Timothy Bradley Jr.: What Jake Paul needs to improve on to win the rematch against Tommy Fury

In his first fight against a “real boxer”, Jake Paul failed to come out victorious, losing a split decision to Tommy Fury on February 26 in Saudi Arabia. After taking his record to 6-0 with victories over another YouTuber, a former NBA player and three former UFC fighters, critics wanted to see Paul, who had claimed he could become a boxing champion before this fight, against another boxer. .

“As long as I stay inspired and continue to love the sport and its rigor, I can be a world champion,” Paul told Sportzshala.

If he is serious about fighting for the championship, now, after the defeat, Paul needs to make an effort. Paul’s loss to Fury wasn’t just due to his lack of skills, experience, or know-how. Being gifted with exceptional punching power is both a blessing and a curse. Paul suffered from what I call “punchercidis”, having the ability to throw punches but relying too heavily on it, abandoning boxing principles and fundamentals.

Paul tried his best to knock Fury out, and you can’t do that in boxing. try to knock out an opponent, because the more you try, the more your punches become telegraphic and readable. A skilled puncher adjusts to the flow of the fight before making his move, naturally adjusting his strength. Paul spent tons of energy looking for the knockout and became predictable. A boxer with Fury’s experience quickly recognized the pattern of attack as Paul moved into the middle distance after the jab, changing level slightly while shuffling with his head down and then his famous overhand right. It got to the point that Fury started noticing the difference in level and tried to time Paul with his right uppercut.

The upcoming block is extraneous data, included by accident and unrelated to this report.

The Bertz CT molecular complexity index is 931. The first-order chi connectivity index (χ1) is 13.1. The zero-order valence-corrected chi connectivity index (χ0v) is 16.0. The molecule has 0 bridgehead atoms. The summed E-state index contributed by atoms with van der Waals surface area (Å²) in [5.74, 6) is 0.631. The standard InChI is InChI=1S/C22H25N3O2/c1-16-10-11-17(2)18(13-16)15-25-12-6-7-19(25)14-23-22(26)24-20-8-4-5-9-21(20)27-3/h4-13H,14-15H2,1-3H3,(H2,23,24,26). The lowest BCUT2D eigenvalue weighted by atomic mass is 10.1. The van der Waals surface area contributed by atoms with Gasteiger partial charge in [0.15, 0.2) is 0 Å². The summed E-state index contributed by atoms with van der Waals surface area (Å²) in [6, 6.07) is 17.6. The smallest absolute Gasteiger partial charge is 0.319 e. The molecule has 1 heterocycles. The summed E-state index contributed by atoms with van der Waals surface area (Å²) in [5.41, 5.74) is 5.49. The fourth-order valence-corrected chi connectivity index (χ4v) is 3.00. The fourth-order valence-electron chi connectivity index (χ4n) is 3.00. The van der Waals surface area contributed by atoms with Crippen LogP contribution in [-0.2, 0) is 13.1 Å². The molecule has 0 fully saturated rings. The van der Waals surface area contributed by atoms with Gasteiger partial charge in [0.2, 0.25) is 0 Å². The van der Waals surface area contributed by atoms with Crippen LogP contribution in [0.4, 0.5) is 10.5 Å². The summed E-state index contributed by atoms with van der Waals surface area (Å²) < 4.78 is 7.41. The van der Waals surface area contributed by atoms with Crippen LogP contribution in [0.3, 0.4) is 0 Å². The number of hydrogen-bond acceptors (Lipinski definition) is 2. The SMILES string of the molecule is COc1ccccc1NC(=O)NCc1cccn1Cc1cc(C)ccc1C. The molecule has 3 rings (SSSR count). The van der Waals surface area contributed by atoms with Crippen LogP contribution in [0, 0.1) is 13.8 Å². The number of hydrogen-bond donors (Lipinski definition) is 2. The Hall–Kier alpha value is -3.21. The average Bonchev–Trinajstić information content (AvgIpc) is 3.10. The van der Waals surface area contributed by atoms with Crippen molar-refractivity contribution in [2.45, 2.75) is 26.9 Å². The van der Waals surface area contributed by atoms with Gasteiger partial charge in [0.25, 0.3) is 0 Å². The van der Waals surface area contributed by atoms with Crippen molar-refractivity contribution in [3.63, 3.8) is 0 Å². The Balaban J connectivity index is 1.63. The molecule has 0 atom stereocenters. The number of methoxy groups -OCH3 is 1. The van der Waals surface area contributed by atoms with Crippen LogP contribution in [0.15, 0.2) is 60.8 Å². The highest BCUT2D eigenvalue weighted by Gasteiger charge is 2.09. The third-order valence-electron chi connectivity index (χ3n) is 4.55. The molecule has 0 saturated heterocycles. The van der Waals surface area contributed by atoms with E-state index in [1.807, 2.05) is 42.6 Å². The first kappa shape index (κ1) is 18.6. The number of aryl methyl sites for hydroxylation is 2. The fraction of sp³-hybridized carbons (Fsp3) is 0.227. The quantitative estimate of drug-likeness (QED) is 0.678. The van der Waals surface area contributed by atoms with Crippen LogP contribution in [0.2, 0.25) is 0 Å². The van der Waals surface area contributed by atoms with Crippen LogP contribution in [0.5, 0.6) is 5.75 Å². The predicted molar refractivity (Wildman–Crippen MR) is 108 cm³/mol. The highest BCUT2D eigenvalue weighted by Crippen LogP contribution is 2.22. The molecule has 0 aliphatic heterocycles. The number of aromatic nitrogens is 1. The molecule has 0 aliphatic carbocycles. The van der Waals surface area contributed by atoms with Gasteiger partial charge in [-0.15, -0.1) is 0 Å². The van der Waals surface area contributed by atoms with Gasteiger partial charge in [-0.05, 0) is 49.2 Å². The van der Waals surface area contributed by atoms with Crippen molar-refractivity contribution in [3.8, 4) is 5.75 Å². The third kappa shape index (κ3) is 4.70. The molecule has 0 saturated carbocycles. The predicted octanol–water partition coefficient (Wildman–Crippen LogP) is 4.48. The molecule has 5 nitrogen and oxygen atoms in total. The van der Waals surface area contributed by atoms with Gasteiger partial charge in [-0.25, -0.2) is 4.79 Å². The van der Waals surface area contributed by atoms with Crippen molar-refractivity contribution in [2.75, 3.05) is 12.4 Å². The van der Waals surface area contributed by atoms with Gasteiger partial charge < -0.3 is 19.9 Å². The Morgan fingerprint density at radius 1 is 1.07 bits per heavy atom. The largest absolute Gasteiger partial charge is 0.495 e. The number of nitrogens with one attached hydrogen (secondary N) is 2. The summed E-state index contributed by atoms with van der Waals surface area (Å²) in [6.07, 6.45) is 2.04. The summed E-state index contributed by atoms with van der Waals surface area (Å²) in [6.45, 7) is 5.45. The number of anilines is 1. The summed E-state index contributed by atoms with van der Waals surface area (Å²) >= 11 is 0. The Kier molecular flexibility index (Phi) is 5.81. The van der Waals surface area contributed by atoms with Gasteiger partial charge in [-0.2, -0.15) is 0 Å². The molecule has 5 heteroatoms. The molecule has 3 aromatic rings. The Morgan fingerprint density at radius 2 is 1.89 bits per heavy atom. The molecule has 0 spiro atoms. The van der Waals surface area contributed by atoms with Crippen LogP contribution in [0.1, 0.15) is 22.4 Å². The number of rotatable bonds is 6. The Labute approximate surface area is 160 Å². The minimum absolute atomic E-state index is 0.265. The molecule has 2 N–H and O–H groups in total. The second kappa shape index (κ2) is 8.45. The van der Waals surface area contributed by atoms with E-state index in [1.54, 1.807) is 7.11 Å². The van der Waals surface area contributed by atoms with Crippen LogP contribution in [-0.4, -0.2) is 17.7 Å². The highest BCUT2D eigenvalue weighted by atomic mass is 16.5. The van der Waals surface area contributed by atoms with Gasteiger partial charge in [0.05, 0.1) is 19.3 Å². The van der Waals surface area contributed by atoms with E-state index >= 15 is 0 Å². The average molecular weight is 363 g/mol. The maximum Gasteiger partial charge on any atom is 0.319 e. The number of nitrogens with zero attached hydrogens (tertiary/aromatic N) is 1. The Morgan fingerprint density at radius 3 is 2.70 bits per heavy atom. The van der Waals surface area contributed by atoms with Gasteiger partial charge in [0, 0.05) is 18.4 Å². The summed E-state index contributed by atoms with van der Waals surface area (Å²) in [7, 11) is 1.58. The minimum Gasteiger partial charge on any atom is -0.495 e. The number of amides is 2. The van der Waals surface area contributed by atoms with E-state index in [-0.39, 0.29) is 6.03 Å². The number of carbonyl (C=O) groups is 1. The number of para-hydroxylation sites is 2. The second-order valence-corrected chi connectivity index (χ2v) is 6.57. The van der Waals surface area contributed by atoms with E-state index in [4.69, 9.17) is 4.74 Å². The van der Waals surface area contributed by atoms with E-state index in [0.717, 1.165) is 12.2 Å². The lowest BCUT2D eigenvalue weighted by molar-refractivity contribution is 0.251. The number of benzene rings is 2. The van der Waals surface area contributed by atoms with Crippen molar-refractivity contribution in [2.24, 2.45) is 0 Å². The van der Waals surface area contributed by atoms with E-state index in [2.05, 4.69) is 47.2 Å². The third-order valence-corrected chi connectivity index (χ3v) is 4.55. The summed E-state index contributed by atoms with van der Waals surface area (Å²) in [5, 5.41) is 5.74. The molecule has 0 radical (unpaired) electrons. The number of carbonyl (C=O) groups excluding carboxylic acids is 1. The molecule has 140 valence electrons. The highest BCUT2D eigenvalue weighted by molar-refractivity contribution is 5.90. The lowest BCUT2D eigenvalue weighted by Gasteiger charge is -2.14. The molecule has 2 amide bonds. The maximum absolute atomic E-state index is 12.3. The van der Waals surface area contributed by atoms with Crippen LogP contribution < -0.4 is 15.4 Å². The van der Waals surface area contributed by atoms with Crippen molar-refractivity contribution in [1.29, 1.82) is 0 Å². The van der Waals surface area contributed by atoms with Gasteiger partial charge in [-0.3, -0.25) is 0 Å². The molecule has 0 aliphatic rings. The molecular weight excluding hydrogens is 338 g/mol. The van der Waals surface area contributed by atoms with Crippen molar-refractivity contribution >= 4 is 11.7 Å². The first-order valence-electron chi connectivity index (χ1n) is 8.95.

But not only this haunted Paul. Fury’s lateral movement created problems for Paul, whose understanding of distance is not a strong point. Cornering a fast-footed boxer requires basic tactical and technical knowledge of how to cut the ring. Paul lacked the tactical skills to maneuver and corner Fury. Everything tactical in boxing doesn’t necessarily involve punching. Positioning and being in the right place at the right time can support an enforcer. It can also help the fighter work less to gain an advantage.

Fury and his team should be recognized for doing their homework. The defeat was not only Paul’s fault; it also had a lot to do with what Fury was doing. Fury quickly started right out of the gate, jumping on Paul before he even had a chance to warm up. This tactic immediately infuriated Paul, causing him to take his usual high guard and try to tie him up. Fury’s quick combo allowed him to score points. Paul’s reaction (binding) allowed Fury to dodge any counterattacks and put him in a safe position.

With all said and done, plus eight rounds of experience under his belt, can Paul win the rematch? Here are a few things he needs to do, from improving the way he throws punches to adding new ones and learning how to use the ring to his advantage.

How can Jake win the rematch?

Straighten the right cross: Paul can start with a straight right cross instead of looping. He can also throw it more into the body. Paul paid too much attention to Fury’s head and not enough to Fury’s body. Shortening his right cross can be effective, especially in this scenario. It’s all about the legs and requires precise timing of Fury’s attacks. Paul must use Fury’s aggression against him by setting a trap. He can do this by anticipating Fury’s punches with a quick backward step, distributing his weight on his back foot and releasing his right hand as Fury steps forward.

Jab, jab, jab: Paul was able to knock down with a hard inside punch in the 8th round. He needs to apply more of that as he moves forward. Just because a fighter is taller and can have more reach like Fury doesn’t mean you can’t win a jab battle. As Paul saw, jabbing from different slots is a valuable tool. He has to vary the speed of his jab by changing the level and use it to get the space between him and Fury. The jab will also help control Fury’s rhythm, break his timing, and help set up Paul’s powerful punches.